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Genealogy Tip: Do I Search for Obituaries Using the Word ‘Obituary’?

Introduction: In this article, Gena Philibert-Ortega gives tips for searching for obituaries in old newspapers to get better search results. Gena is a genealogist and author of the book “From the Family Kitchen.”

How do you search for an obituary in an online collection of newspapers, such as GenealogyBank’s Historical Newspaper Archives? You most likely search by the deceased’s name – but what other information do you add to the search?

Adding a place or a date range may help to narrow and focus your search. But what about other keywords? Are you adding the keyword “obituary” or “obituaries”? Should you?

Photo: Calvary Cemetery, Queens, New York
Photo: Calvary Cemetery, Queens, New York. Credit: Plowboylifestyle; Wikimedia Commons.

Obituaries Are Not Always Called Obituaries

We refer to a newspaper article that include the name of the deceased and biographical information as an obituary. But in newspapers, they aren’t always titled that way. Sometimes a whole group of them are titled “obituary,” singular, even though there are many of them. Sometimes a group is called “obituaries.” Other times they’re called something else entirely, such as “funeral notices” or “death notices.”

Let’s take a look at some examples.

This 1970 example from Flint, Michigan, titles these death articles as “Obituary and Funeral Notices.” Note the word “obituary,” singular, is used, even though there are several obituaries in this group.

Obituaries, Flint Journal newspaper article 31 December 1970
Flint Journal (Flint, Michigan), 31 December 1970, page 20

This 1950 example from Springfield, Illinois, is titled “Obituary” even though there are three obituaries printed underneath this column heading. To make things even more confusing, there are more obituaries printed to the right of these three – and they are grouped under the heading “Central Illinois Deaths.”

Obituaries, Daily Illinois State Journal newspaper article 31 December 1950
Daily Illinois State Journal (Springfield, Illinois), 31 December 1950, page 24

In other cases, some newspapers list a group of death notices as “obituaries,” plural – as you might expect – rather than “obituary,” singular, as in this 1920 example from Columbus, Ohio.

Obituaries, Columbus Dispatch newspaper article 30 December 1920
Columbus Dispatch (Columbus, Ohio), 30 December 1920, page 10

Although there are newspaper columns titled “obituary” or “obituaries,” they also may be called something else. Consider this 1900 example from Sumter, South Carolina, which is simply titled “Death.” Note also that this column contains two death notices, yet it is titled “Death” instead of “Deaths.”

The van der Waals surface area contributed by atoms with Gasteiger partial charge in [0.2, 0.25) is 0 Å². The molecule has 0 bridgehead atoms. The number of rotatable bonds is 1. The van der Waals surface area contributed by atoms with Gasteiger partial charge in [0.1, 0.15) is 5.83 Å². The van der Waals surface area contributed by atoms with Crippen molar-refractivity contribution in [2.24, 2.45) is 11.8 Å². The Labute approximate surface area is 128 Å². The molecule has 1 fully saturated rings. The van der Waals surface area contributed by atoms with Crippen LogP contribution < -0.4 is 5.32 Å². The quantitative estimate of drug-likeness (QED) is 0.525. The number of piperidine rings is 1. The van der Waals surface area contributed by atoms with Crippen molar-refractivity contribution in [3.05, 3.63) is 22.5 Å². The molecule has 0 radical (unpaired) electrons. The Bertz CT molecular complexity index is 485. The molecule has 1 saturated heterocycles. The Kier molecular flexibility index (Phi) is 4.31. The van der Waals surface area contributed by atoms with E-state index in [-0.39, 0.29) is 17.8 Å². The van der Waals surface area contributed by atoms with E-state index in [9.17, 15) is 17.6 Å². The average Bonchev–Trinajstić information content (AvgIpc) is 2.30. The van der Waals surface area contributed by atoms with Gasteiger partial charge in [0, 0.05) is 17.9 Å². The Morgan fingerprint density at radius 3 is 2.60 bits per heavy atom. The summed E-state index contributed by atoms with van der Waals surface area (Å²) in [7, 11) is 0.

Obituaries, Watchman and Southron newspaper article 26 December 1900
Watchman and Southron (Sumter, South Carolina), 26 December 1900, page 6

And then there’s the possibility that obituaries are found in a column that lacks a title at all, as in this 1704 example from Boston, Massachusetts. These two death notices at the top left of the newspaper page were printed sans a title.

Obituaries, Boston News-Letter newspaper article 3 July 1704
Boston News-Letter (Boston, Massachusetts), 3 July 1704, page 2

How to Search for an Obituary

You might notice from the above examples that including the word “obituary” in your search may not result in finding what you would hope. So, how should you search? Here are a few suggestions.

  • Search by the person’s name only. Once you get the results, narrow them by a state. If narrowing by a state still leads to too many results, consider focusing that search by a city.
  • Search using name variations. Just because their name was John G. Smith doesn’t mean that is what name appears in the obituary. Make sure to try variations of the name (e.g., J.G. Smith, John Smith, Jno Smith, etc.).
  • Search by the person’s name and a date range. I tend to first narrow my search by a year range but if that still leaves you with too many results, narrow it by a range of a month or two. If you know the date of death, narrow your search by that month or the month of death and the following month.
  • Once you search, add a keyword. Remember that GenealogyBank allows you to add a keyword/s to include or exclude. Consider including a keyword like “died,” “survivors” or “buried.” These are words that I often find in obituaries.
  • Add another name to your search. Search for the deceased but also include the name of someone who should appear in that obituary (like a child or a spouse) in the keywords search box.

In order to best search a particular newspaper title, take some time to read your ancestor’s hometown newspaper. Notice the layout of the newspaper. What articles appear, and where? Where do obituaries appear? What is the title for that column? Does it change depending on how many obituaries are listed (for example, “Obituary” or “Obituaries”)? Do obituaries only appear on a certain day or days?

Keep in mind that if you don’t find an obituary, there could be a few reasons. The newspaper that printed the obituary (or that specific date) may not be part of GenealogyBank’s Historical Newspaper Archives. Perhaps the date the obituary appeared, or the newspaper it appeared in, is different from what you are assuming. Also, keep in mind that not everyone had an obituary. Even when obituaries were more common (the 20th century), not everyone would have had one for a variety of reasons.

Think before You Search

Although it seems to make sense to search for an obituary using the word “obituary,” not all obituaries appear in the newspaper in a column with that title. It’s better to start your obituary search with the ancestor’s name (and name variations) and then once you receive those results, focus your search according to a place, a date range, or even by adding a relative’s name.